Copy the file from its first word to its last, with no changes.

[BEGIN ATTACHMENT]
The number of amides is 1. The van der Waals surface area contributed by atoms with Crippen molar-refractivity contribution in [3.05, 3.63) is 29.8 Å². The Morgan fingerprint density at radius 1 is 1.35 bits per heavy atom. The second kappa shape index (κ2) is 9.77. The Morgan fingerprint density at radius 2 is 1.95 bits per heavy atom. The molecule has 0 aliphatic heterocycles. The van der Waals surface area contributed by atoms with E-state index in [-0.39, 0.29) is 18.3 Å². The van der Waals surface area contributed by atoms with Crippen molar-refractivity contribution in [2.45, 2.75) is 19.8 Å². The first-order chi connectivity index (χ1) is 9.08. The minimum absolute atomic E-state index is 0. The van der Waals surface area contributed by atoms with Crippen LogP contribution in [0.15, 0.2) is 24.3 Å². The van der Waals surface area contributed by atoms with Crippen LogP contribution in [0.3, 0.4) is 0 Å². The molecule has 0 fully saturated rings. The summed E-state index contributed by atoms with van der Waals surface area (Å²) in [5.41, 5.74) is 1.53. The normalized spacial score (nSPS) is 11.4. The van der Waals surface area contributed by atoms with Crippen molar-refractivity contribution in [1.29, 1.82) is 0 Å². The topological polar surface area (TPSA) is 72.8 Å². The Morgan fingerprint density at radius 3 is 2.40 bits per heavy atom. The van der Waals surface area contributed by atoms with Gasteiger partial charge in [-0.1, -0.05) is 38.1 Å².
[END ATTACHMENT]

The number of amides is 1. The van der Waals surface area contributed by atoms with Crippen molar-refractivity contribution in [3.05, 3.63) is 29.8 Å². The Morgan fingerprint density at radius 1 is 1.35 bits per heavy atom. The second kappa shape index (κ2) is 9.77. The Morgan fingerprint density at radius 2 is 1.95 bits per heavy atom. The molecule has 0 aliphatic heterocycles. The van der Waals surface area contributed by atoms with E-state index in [-0.39, 0.29) is 18.3 Å². The van der Waals surface area contributed by atoms with Crippen molar-refractivity contribution in [2.45, 2.75) is 19.8 Å². The first-order chi connectivity index (χ1) is 9.08. The minimum absolute atomic E-state index is 0. The van der Waals surface area contributed by atoms with Crippen LogP contribution in [0.15, 0.2) is 24.3 Å². The van der Waals surface area contributed by atoms with Crippen LogP contribution in [0.3, 0.4) is 0 Å². The molecule has 0 fully saturated rings. The summed E-state index contributed by atoms with van der Waals surface area (Å²) in [5.41, 5.74) is 1.53. The normalized spacial score (nSPS) is 11.4. The van der Waals surface area contributed by atoms with Crippen molar-refractivity contribution in [1.29, 1.82) is 0 Å². The topological polar surface area (TPSA) is 72.8 Å². The Morgan fingerprint density at radius 3 is 2.40 bits per heavy atom. The van der Waals surface area contributed by atoms with Gasteiger partial charge in [-0.1, -0.05) is 38.1 Å².